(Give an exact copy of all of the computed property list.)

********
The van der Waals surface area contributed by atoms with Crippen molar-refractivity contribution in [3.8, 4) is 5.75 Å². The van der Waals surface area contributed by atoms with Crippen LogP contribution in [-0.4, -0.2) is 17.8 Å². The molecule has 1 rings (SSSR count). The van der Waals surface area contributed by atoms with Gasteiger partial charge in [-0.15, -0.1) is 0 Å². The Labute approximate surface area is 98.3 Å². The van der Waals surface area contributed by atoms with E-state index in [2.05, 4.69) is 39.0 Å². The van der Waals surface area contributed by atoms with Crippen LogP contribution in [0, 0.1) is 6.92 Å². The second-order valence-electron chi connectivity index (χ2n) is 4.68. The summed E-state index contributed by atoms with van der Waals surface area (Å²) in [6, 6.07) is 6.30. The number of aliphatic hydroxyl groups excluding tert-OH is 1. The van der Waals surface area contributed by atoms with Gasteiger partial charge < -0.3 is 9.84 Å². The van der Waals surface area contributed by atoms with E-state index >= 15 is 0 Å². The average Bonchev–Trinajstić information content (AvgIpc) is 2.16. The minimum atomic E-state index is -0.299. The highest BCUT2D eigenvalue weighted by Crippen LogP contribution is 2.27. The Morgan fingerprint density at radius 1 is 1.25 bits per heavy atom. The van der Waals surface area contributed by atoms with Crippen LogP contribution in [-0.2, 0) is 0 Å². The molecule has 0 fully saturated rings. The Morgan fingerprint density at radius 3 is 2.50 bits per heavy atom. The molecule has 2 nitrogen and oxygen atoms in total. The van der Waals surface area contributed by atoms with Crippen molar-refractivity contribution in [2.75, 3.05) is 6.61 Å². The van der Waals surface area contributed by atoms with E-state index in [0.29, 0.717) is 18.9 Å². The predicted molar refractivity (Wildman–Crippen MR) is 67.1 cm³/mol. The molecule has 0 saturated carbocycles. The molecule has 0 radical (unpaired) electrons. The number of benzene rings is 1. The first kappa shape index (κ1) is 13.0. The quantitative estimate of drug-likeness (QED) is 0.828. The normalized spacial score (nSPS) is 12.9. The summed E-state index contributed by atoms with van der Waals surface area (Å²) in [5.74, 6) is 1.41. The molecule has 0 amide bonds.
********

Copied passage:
The van der Waals surface area contributed by atoms with Crippen molar-refractivity contribution in [3.8, 4) is 5.75 Å². The van der Waals surface area contributed by atoms with Crippen LogP contribution in [-0.4, -0.2) is 17.8 Å². The molecule has 1 rings (SSSR count). The van der Waals surface area contributed by atoms with Gasteiger partial charge in [-0.15, -0.1) is 0 Å². The Labute approximate surface area is 98.3 Å². The van der Waals surface area contributed by atoms with E-state index in [2.05, 4.69) is 39.0 Å². The van der Waals surface area contributed by atoms with Crippen LogP contribution in [0, 0.1) is 6.92 Å². The second-order valence-electron chi connectivity index (χ2n) is 4.68. The summed E-state index contributed by atoms with van der Waals surface area (Å²) in [6, 6.07) is 6.30. The number of aliphatic hydroxyl groups excluding tert-OH is 1. The van der Waals surface area contributed by atoms with Gasteiger partial charge < -0.3 is 9.84 Å². The van der Waals surface area contributed by atoms with E-state index >= 15 is 0 Å². The average Bonchev–Trinajstić information content (AvgIpc) is 2.16. The minimum atomic E-state index is -0.299. The highest BCUT2D eigenvalue weighted by Crippen LogP contribution is 2.27. The Morgan fingerprint density at radius 1 is 1.25 bits per heavy atom. The van der Waals surface area contributed by atoms with Crippen LogP contribution in [-0.2, 0) is 0 Å². The molecule has 0 fully saturated rings. The Morgan fingerprint density at radius 3 is 2.50 bits per heavy atom. The molecule has 2 nitrogen and oxygen atoms in total. The van der Waals surface area contributed by atoms with Crippen molar-refractivity contribution in [2.75, 3.05) is 6.61 Å². The van der Waals surface area contributed by atoms with E-state index in [0.29, 0.717) is 18.9 Å². The predicted molar refractivity (Wildman–Crippen MR) is 67.1 cm³/mol. The molecule has 0 saturated carbocycles. The molecule has 0 radical (unpaired) electrons. The number of benzene rings is 1. The first kappa shape index (κ1) is 13.0. The quantitative estimate of drug-likeness (QED) is 0.828. The normalized spacial score (nSPS) is 12.9. The summed E-state index contributed by atoms with van der Waals surface area (Å²) in [5.74, 6) is 1.41. The molecule has 0 amide bonds.